(RxWiki News) Parenting a child with autism and/or other disabilities can be rewarding yet stressful. Learning to manage that stress can help moms be more effective parents.
One technique employed "mindfulness," and the other focused on positive thinking, though overlap occurred with both techniques.
The moms participating in both therapies experienced reduced stress, though the improvements were greater among those learning mindfulness.
"Seek support for parenting children with disabilities."
The study, led by Elisabeth M. Dykens, PhD, of the Department of Psychology at Vanderbilt University in Nashville, Tennessee, looked at treatments aimed at reducing stress for moms of children with neurodevelopmental disabilities.
The researchers split 243 mothers into two groups: one attended Mindfulness-Based Stress Reduction practice and the other attended Positive Adult Development practice.
Mindfulness-based stress reduction teaches meditative techniques for individuals to become more aware of and accepting of their emotions.
The training sessions in this study "taught specific breathing, meditation and movement techniques, including paying attention to the breath; deep belly breathing; the relaxation response; self-observation without self-evaluation; Qigong (gentle movements); and the sitting, body scan and loving-kindness meditations."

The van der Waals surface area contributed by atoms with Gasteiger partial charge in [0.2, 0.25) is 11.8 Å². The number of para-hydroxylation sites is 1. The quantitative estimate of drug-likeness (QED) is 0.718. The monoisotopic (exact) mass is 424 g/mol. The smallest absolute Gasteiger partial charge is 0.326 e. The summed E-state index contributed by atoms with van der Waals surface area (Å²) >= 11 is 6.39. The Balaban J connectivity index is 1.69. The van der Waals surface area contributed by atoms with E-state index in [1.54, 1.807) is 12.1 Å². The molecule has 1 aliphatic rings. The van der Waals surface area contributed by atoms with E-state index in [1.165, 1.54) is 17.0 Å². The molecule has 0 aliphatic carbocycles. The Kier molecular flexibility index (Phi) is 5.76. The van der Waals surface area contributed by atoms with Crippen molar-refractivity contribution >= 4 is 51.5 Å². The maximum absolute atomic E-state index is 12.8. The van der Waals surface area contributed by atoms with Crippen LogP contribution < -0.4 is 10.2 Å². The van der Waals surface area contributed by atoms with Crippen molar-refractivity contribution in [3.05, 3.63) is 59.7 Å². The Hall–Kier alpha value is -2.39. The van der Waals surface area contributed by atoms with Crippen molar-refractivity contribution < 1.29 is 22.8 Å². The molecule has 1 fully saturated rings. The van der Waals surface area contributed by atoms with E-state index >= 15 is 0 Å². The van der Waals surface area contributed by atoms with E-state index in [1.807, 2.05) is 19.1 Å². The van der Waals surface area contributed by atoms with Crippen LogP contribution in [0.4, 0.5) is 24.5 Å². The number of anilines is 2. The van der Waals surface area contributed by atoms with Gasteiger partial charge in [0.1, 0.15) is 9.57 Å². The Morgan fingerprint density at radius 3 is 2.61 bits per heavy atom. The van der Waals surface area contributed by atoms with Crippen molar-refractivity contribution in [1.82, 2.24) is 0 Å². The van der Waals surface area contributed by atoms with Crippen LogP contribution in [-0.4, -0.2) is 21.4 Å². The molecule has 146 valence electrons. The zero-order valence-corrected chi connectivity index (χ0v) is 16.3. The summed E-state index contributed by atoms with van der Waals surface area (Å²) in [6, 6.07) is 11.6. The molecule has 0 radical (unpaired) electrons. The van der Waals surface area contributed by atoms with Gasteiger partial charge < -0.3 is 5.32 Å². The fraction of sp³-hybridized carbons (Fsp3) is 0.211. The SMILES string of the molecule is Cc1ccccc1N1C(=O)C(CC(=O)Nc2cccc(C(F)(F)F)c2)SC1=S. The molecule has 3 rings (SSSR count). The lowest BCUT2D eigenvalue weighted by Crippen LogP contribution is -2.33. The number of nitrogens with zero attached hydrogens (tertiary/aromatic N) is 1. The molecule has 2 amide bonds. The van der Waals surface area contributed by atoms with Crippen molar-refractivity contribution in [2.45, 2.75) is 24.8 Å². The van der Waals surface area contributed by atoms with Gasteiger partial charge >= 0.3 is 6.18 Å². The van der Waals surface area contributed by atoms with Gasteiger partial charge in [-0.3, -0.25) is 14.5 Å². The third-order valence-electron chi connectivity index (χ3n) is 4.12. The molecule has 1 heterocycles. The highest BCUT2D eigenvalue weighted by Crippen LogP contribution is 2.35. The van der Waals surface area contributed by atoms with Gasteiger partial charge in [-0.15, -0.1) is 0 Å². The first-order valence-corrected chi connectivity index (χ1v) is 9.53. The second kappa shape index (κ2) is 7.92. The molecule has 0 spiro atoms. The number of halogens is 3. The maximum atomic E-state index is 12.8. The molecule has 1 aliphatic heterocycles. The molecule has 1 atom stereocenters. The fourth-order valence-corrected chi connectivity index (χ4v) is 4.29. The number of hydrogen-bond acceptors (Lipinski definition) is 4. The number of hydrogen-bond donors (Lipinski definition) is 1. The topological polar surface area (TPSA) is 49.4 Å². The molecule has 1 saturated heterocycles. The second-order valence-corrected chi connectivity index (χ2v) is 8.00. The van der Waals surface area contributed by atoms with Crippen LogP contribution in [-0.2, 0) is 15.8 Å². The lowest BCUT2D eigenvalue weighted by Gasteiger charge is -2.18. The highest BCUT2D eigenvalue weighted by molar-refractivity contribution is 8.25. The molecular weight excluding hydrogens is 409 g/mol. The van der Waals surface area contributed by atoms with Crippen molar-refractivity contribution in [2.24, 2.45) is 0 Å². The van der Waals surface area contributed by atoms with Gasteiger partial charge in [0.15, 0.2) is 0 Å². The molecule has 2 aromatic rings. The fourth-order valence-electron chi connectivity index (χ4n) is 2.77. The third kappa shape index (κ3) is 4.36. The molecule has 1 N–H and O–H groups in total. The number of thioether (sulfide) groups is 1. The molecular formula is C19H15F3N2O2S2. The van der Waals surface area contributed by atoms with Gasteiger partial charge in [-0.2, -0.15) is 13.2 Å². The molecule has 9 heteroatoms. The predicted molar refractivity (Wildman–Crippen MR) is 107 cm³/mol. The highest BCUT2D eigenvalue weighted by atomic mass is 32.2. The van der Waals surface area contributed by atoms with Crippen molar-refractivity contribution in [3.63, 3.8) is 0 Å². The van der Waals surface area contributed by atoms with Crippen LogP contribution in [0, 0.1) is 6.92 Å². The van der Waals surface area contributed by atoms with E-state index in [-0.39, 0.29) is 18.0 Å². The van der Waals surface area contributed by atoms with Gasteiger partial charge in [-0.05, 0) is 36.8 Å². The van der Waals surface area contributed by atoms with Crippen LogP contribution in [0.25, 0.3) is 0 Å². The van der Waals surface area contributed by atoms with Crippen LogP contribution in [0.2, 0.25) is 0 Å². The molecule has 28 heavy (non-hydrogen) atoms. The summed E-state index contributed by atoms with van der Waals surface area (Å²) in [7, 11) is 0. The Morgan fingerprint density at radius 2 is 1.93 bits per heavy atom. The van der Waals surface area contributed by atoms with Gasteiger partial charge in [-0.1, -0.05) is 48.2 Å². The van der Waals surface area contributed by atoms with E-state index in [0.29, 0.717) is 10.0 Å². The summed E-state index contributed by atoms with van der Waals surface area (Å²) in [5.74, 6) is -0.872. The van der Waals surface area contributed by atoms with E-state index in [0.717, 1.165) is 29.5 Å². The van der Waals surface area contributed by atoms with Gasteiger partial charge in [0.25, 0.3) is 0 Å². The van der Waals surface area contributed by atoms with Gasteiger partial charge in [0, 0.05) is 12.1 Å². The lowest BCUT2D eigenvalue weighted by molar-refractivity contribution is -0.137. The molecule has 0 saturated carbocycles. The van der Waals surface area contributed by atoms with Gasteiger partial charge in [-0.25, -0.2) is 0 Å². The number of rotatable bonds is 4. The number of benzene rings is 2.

The Positive Adult Development practice "emphasized ways to temper such emotions as guilt, conflict, worry and pessimism by identifying and recruiting character strengths and virtues, by using strengths in new ways, and by exercises involving gratitude, forgiveness, grace and optimism."
The mothers participated in 1.5-hour sessions each week for six weeks.
Then they were assessed at six different points for their stress levels, before during and after treatment, including six months later.
About two thirds of the moms (65 percent) had children with autism, and the other third (35 percent) had children with other disabilities.
When the study began, 85 percent of the mothers had very high levels of stress, nearly half (48 percent) were clinically depressed and 41 percent had an anxiety disorder.
After the trainings, the mothers in both groups had fewer symptoms of stress, depression and anxiety.
Mothers in both groups also experienced better sleep and improvements in their life satisfaction, especially with generally feeling less depressed and anxious.
The moms who learned mindfulness techniques experienced greater improvements in their depression and anxiety symptoms and had better sleep and overall well-being.
The sessions were taught by professionals and trained mentors who underwent an online training.
"Future studies are warranted on how trained mentors and professionals can address the unmet mental health needs of mothers of children with developmental disabilities," the authors wrote.
"Doing so improves maternal well-being and furthers their long-term caregiving of children with complex developmental, physical and behavioral needs," they wrote.
The study was published July 21 in the journal Pediatrics. The research was funded by the National Center for Complementary and Alternative Medicine, the Eunice Kennedy Shriver National Institute of Child Health and Human Development and the National Center for Advancing Translational Sciences.
One author has participated in grant review panels and given presentations for Autism Speaks. The other authors reported no conflicts of interest.